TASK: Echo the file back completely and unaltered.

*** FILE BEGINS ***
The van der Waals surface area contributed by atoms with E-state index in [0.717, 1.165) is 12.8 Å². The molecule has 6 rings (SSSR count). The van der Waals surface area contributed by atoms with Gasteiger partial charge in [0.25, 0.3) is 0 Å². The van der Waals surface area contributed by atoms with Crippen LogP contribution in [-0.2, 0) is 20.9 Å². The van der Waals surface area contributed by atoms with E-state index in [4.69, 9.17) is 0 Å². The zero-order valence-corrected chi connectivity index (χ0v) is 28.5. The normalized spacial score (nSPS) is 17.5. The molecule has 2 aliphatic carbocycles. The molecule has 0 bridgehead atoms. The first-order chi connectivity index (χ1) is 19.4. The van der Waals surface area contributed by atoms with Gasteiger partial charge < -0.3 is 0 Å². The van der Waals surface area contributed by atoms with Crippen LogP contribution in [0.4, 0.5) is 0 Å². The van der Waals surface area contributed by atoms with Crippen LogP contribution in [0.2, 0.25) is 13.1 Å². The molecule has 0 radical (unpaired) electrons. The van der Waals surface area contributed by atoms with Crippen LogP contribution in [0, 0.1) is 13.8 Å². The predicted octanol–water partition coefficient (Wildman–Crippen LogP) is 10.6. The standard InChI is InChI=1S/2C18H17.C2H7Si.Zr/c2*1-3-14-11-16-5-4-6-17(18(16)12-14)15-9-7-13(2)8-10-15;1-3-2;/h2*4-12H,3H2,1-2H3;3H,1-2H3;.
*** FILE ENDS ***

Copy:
The van der Waals surface area contributed by atoms with E-state index in [0.717, 1.165) is 12.8 Å². The molecule has 6 rings (SSSR count). The van der Waals surface area contributed by atoms with Gasteiger partial charge in [0.25, 0.3) is 0 Å². The van der Waals surface area contributed by atoms with Crippen LogP contribution in [-0.2, 0) is 20.9 Å². The van der Waals surface area contributed by atoms with E-state index in [4.69, 9.17) is 0 Å². The zero-order valence-corrected chi connectivity index (χ0v) is 28.5. The normalized spacial score (nSPS) is 17.5. The molecule has 2 aliphatic carbocycles. The molecule has 0 bridgehead atoms. The first-order chi connectivity index (χ1) is 19.4. The van der Waals surface area contributed by atoms with Gasteiger partial charge < -0.3 is 0 Å². The van der Waals surface area contributed by atoms with Crippen LogP contribution in [0.4, 0.5) is 0 Å². The van der Waals surface area contributed by atoms with Crippen LogP contribution in [0.2, 0.25) is 13.1 Å². The molecule has 0 radical (unpaired) electrons. The van der Waals surface area contributed by atoms with Crippen LogP contribution in [0, 0.1) is 13.8 Å². The predicted octanol–water partition coefficient (Wildman–Crippen LogP) is 10.6. The standard InChI is InChI=1S/2C18H17.C2H7Si.Zr/c2*1-3-14-11-16-5-4-6-17(18(16)12-14)15-9-7-13(2)8-10-15;1-3-2;/h2*4-12H,3H2,1-2H3;3H,1-2H3;.